Leonard Lovett, Ph. D
“Preaching is a vertical radical encounter between the living Lord and the bearer of the spoken word translated into meaning, charged with eternal destiny, borne by those who are willing to risk the scandal of the Gospel for those who have been brutalized by life’s uncertainties.” – Lovett
As an eventful process the message must remain under constant revision and never a finished product. That is why an authentic message develops as it is delivered and as new revelation and insights come. Preaching during the twenty-first century must always be vertical for God to encounter His creation through word and deed in a troubled world. In Mark 1: 14ff “Now after that John was put into prison, Jesus came into Galilee, preaching the Gospel of the Kingdom of God.” After just over a half century of preaching I am convinced that the only Gospel that Jesus proclaimed was the Gospel of the Kingdom. The Gospel when radically preached will challenge and question systems, structures and values that oppress people and make for inhumane living.
The authentic Gospel of Jesus Christ is not a sedative or pill for pain. It is not a mask to change one’s complexion or a sachet to improve one’s odor. The Gospel of Jesus Christ is dynamite…and at the same time life-saving and life-changing. In the tradition of Jesus may I strongly suggest that your preaching be Kingdom oriented. The Greek word for Kingdom is basilea = reign of God. We are preaching to people who are in captivity to idols and values that oppose the Creator and make mockery of faith. A full orbed Gospel will bring under judgment systems, idols and values that oppose the reign of God. To be effective may I suggest a few ideas that will enable you to formulate a methodology for preaching. What you do in your preaching workshop will be reflected in the pulpit. Give due diligence to preparation.
- Preaching is fundamentally story telling discursive discourse. Elie Wiesel, 1983 Nobel Prize winner once stated, “God created man because He loves stories.” Find a book on the art and theory of story telling. This will help you focus on the One Story, Jesus Christ in the midst of other stories.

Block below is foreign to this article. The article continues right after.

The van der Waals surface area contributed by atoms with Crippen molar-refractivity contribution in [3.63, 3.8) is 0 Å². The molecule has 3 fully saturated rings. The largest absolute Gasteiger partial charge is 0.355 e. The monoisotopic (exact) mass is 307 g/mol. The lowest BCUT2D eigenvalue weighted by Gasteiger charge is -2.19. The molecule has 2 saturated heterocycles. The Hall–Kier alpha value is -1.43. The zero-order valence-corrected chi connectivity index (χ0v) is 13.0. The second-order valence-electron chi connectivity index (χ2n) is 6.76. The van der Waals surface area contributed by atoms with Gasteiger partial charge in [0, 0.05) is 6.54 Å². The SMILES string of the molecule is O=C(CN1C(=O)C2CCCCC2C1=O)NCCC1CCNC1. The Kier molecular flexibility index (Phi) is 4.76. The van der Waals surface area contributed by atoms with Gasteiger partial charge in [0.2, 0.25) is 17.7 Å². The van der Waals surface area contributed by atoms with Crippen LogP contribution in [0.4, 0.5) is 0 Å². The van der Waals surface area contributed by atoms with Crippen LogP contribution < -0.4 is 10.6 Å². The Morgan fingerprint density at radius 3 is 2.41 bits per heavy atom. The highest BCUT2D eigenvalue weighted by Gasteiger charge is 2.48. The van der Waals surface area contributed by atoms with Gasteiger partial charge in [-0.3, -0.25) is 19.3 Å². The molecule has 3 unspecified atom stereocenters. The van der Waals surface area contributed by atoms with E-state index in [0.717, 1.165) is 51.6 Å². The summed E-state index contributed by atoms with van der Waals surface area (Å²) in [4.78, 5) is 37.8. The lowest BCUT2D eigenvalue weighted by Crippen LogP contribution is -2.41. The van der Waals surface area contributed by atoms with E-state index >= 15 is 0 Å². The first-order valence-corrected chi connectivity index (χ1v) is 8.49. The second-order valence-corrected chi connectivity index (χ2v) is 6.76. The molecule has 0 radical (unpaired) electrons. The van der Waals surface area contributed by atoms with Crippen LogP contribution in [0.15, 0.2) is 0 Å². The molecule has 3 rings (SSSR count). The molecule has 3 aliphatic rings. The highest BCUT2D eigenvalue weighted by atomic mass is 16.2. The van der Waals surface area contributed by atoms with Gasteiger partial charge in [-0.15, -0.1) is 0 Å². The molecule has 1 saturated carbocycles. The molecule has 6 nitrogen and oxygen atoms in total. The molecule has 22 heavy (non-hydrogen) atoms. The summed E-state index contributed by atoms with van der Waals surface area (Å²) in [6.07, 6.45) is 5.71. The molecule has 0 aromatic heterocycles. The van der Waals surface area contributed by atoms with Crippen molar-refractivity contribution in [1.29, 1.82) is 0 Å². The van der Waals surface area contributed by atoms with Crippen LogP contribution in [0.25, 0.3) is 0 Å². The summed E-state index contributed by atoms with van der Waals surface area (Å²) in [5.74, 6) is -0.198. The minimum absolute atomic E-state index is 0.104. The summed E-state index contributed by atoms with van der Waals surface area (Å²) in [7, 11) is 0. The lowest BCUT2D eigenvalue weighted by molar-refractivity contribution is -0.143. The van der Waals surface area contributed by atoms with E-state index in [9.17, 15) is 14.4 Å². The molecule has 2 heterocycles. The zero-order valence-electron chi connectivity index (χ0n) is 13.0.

- Develop the ability to read widely and selectively. This will prevent you from running on empty while delivering a message. Read poetry, science and anything that will widen your frame of reference.
- Discern the role of Scripture in preaching. It is important to take the Bible seriously but not literally in every instance. This will prevent you from allowing your opinion to dominate the discourse. Preaching is God’s word to humankind, handle it as such.
- Know the difference between a theme and a subject. A theme is the “big idea” of the entire discourse. It is a timeless truth worth remembering from beginning to end of your discourse. Always preach to a concern. A theme is the glue that holds everything together. g. “This leads to the warning, that no one can persistently flirt with evil and win.” From my sermon, titled “Sleeping with the Enemy.” Make sure the sermon title is provocative. The sermon title or subject is “Sleeping with the Enemy” which is different from the warning which embodies the theme.
- A sermon should be contemporaneous. Focused study will enable you to translate the ancient language of scripture to twenty-first century economic, social and political problems facing us today.
- A Sermon should be a call to action. As you conclude your sermonic discourse you must query whether hearers are ready to act on the imperatives of the Gospel challenge? Listen and observe the challenges the people are experiencing so your message can “scratch where the listeners are itching.”
- A Sermon should be delivered under the unction of the Spirit and power. I suggest the dialectical approach to preaching as espoused by Dr. Samuel Proctor in his How Shall They Hear: Effective Preaching for Vital Faith. He suggests that you start the sermon with the 1. Antithesis (real) problem or concern Transition to the Thesis (Ideal) (Scripture as solution) 3. Synthesis –Conclusion – how the ideal connects with the real with two or three minor points and a conclusion. This method is x-rayed in my small book Crockpot Preaching: Toward a Preaching Methodology, which is only available in e-Reader format on Amazon Kindle and will be available again in hard cover by August at email@example.com.
Conclusion: Discern your audience and know the occasion. Avoid preaching at a banquet. It is appropriate to give a dynamic address at a formal banquet, rather than a formal sermon. There are rules to observed for pulpit etiquette. Preaching is not grabbing a microphone, find your key and raving and ranting at the top of your voice as though the audience has a hearing problem. That is closer to singing. Preaching is not entertainment unless you intend to avoid challenging your audience. Preaching is not stringing together good sounding phrases and worn out cliché’s and platitudes from your favorite TV preacher all by “tired touch your neighbor and high five two people near you.”. What about “leave your neighbor alone so your neighbor can hear.” Please do not listen to anyone attempting to teach preaching who is not trained. Preaching at its best is designed to achieve maximum impact on the hearer. Remember preaching is an act of worship and not a solo event. You should not replace Jesus Christ as the center of preaching discourse.
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Dr. Leonard Lovett, Ecumenical Officer, emeritus